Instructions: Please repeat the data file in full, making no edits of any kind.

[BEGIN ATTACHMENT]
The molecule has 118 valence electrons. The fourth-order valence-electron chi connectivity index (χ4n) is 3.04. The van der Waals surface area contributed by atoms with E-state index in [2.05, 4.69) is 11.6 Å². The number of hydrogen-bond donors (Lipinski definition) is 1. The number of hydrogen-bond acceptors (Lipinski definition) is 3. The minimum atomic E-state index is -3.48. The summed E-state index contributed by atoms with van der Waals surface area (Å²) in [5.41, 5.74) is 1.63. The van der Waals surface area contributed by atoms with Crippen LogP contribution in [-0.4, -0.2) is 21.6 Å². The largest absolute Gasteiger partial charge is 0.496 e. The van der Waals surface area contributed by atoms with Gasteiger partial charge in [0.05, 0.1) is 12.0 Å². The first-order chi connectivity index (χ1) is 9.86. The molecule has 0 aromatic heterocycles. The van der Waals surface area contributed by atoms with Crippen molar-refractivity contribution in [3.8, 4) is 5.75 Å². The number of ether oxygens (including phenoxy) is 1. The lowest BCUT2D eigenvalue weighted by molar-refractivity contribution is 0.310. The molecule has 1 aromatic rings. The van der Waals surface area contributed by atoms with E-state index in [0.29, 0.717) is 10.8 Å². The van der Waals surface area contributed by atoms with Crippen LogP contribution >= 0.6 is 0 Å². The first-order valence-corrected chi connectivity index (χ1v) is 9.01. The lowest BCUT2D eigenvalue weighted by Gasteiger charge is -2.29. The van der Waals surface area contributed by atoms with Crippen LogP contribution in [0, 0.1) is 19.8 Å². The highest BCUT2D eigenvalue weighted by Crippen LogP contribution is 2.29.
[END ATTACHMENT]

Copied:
The molecule has 118 valence electrons. The fourth-order valence-electron chi connectivity index (χ4n) is 3.04. The van der Waals surface area contributed by atoms with E-state index in [2.05, 4.69) is 11.6 Å². The number of hydrogen-bond donors (Lipinski definition) is 1. The number of hydrogen-bond acceptors (Lipinski definition) is 3. The minimum atomic E-state index is -3.48. The summed E-state index contributed by atoms with van der Waals surface area (Å²) in [5.41, 5.74) is 1.63. The van der Waals surface area contributed by atoms with Crippen LogP contribution in [-0.4, -0.2) is 21.6 Å². The largest absolute Gasteiger partial charge is 0.496 e. The van der Waals surface area contributed by atoms with Gasteiger partial charge in [0.05, 0.1) is 12.0 Å². The first-order chi connectivity index (χ1) is 9.86. The molecule has 0 aromatic heterocycles. The van der Waals surface area contributed by atoms with Crippen molar-refractivity contribution in [3.8, 4) is 5.75 Å². The number of ether oxygens (including phenoxy) is 1. The lowest BCUT2D eigenvalue weighted by molar-refractivity contribution is 0.310. The molecule has 1 aromatic rings. The van der Waals surface area contributed by atoms with E-state index in [0.29, 0.717) is 10.8 Å². The van der Waals surface area contributed by atoms with Crippen LogP contribution >= 0.6 is 0 Å². The first-order valence-corrected chi connectivity index (χ1v) is 9.01. The lowest BCUT2D eigenvalue weighted by Gasteiger charge is -2.29. The van der Waals surface area contributed by atoms with Crippen LogP contribution in [0, 0.1) is 19.8 Å². The highest BCUT2D eigenvalue weighted by Crippen LogP contribution is 2.29.